Scotland and the deep-fried diet

Flinders visiting international researcher Dr Christine Knight says deep-fried Mars bars have become the emblem of Scotland.
Flinders visiting international researcher Dr Christine Knight says deep-fried Mars bars have become the emblem of Scotland.

Deep-fried Mars bars and deep-fried pizza are Scottish emblems in the British media.

True or false, Scotland’s stereotypical deep-fried diet has become part of a “vicious cycle”, Flinders University’s latest international visitor Dr Christine Knight says.

Dr Knight, a Visiting International Research Fellow from the University of Edinburgh, UK, will present her ongoing research into the negative stereotype of the Scottish diet in the UK media and popular culture at a free public seminar next Tuesday (February 17).

“The Land of the Deep-fried Mars Bar” – Stereotypes of the Scottish diet in the UK media will explore how the Scottish diet stereotype circulates through the press, becoming part of a vicious cycle with negative effects on eating habits.

“In 1995 the UK media reported that a Scottish fish and chip shop had invented the deep-fried Mars bar,” Dr Knight says.

“The story went viral and since then the deep-fried Mars bar has become an emblem for the poor Scottish diet in the UK press,” she says.

“Scotland has one of the highest obesity rates in the world, and significant problems with related illnesses like heart disease. But by continuing to highlight the stereotype, the media reinforces and encourages poor eating habits, creating a vicious cycle.”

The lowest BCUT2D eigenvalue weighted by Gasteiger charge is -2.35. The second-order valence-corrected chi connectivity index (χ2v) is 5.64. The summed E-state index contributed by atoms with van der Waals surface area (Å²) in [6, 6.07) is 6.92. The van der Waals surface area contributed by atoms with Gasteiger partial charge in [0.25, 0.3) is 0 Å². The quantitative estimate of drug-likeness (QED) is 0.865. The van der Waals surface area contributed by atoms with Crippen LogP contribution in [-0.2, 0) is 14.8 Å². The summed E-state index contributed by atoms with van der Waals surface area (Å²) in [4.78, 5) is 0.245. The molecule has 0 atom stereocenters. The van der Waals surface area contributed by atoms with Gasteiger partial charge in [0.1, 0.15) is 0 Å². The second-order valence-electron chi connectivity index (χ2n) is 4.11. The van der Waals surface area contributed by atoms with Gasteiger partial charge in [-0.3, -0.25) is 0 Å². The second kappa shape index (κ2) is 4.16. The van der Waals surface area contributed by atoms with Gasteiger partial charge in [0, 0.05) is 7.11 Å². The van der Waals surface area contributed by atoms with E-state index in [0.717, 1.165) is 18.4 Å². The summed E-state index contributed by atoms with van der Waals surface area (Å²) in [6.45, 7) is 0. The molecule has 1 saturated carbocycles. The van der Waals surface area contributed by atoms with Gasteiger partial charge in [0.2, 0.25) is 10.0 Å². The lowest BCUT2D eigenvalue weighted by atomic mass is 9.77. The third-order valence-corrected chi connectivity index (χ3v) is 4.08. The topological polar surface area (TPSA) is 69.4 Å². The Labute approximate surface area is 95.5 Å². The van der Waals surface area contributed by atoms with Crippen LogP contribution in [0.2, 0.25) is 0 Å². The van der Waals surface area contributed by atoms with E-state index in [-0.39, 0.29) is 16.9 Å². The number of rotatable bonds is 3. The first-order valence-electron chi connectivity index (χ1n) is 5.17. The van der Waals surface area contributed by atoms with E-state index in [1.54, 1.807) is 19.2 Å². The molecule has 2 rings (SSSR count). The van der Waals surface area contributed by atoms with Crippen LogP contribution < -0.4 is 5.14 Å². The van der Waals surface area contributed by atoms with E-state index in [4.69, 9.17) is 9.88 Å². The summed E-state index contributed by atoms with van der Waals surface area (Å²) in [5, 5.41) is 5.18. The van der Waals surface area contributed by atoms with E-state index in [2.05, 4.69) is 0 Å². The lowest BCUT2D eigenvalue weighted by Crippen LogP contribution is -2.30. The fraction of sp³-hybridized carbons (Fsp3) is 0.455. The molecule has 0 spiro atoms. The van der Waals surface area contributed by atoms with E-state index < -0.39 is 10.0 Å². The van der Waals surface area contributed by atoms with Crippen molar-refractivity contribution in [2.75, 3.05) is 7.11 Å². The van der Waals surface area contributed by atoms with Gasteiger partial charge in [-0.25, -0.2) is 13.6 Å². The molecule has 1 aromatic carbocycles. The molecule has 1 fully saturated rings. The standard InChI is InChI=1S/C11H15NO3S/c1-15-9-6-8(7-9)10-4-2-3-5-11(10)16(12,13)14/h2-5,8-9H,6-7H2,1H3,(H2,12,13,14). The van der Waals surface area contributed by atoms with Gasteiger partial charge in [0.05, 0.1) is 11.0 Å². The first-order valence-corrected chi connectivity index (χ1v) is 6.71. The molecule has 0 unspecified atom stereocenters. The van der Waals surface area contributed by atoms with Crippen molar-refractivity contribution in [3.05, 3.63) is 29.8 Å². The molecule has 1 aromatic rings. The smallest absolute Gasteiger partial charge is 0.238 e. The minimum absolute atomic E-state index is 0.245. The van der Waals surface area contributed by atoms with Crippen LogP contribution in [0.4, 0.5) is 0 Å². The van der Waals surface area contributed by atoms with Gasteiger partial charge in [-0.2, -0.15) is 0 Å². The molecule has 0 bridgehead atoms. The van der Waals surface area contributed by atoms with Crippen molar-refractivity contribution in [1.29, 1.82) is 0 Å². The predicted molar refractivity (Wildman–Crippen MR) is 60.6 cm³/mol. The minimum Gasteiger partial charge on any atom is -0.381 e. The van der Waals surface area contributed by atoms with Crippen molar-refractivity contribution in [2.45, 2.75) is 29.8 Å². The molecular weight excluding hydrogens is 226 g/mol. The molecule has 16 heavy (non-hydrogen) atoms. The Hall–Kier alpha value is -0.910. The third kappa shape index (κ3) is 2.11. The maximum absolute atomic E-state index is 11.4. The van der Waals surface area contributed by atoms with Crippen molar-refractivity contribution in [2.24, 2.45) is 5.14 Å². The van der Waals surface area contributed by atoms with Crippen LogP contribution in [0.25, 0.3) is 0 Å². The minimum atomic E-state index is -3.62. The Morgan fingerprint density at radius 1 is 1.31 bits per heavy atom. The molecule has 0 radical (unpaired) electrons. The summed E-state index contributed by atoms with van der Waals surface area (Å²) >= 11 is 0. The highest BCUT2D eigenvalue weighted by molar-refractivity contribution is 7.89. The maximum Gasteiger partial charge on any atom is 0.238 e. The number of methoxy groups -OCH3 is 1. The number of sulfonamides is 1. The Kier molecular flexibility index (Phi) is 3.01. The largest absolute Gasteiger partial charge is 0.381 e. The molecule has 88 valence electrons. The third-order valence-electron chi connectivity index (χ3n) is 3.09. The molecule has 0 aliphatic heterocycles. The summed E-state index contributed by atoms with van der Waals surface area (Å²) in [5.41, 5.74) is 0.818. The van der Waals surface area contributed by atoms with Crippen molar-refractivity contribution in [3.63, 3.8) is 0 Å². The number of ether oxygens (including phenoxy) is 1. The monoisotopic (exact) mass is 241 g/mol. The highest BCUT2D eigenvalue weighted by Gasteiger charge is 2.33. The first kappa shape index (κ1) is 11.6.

According to Dr Knight, different media present the stereotype differently.

“The pattern of using Scottish food culture to express national tensions within the UK can be traced back to at least the 18th Century, for example using haggis.

“Some Scottish media outlets display a sense of national pride about Scotland’s notorious deep-fried foods, but others are much more critical, focussing on healthier Scottish produce like salmon and raspberries.

“My aim is to understand these differences so we can help to break the vicious cycle.”

Dr Knight, the Wellcome Trust Senior Research Fellow in Science, Technology and Innovation Studies at the University of Edinburgh, joined Flinders School of Health Sciences in January on a one-month Visiting International Research Fellowship.

As part of her fellowship, she is working with Dr Jessie Gunson on the importance of iconic national foods in national identity in Australia, Scotland and around the world.

“The Land of the Deep-fried Mars Bar” – Stereotypes of the Scottish diet in the UK media will be held at Flinders University Victoria Square, Level 2, Room 2.02, on February 17 from noon- 2pm. Book by February 13 to Jessie Gunson: jessie.gunson@flinders.edu.au or 8201 7646.

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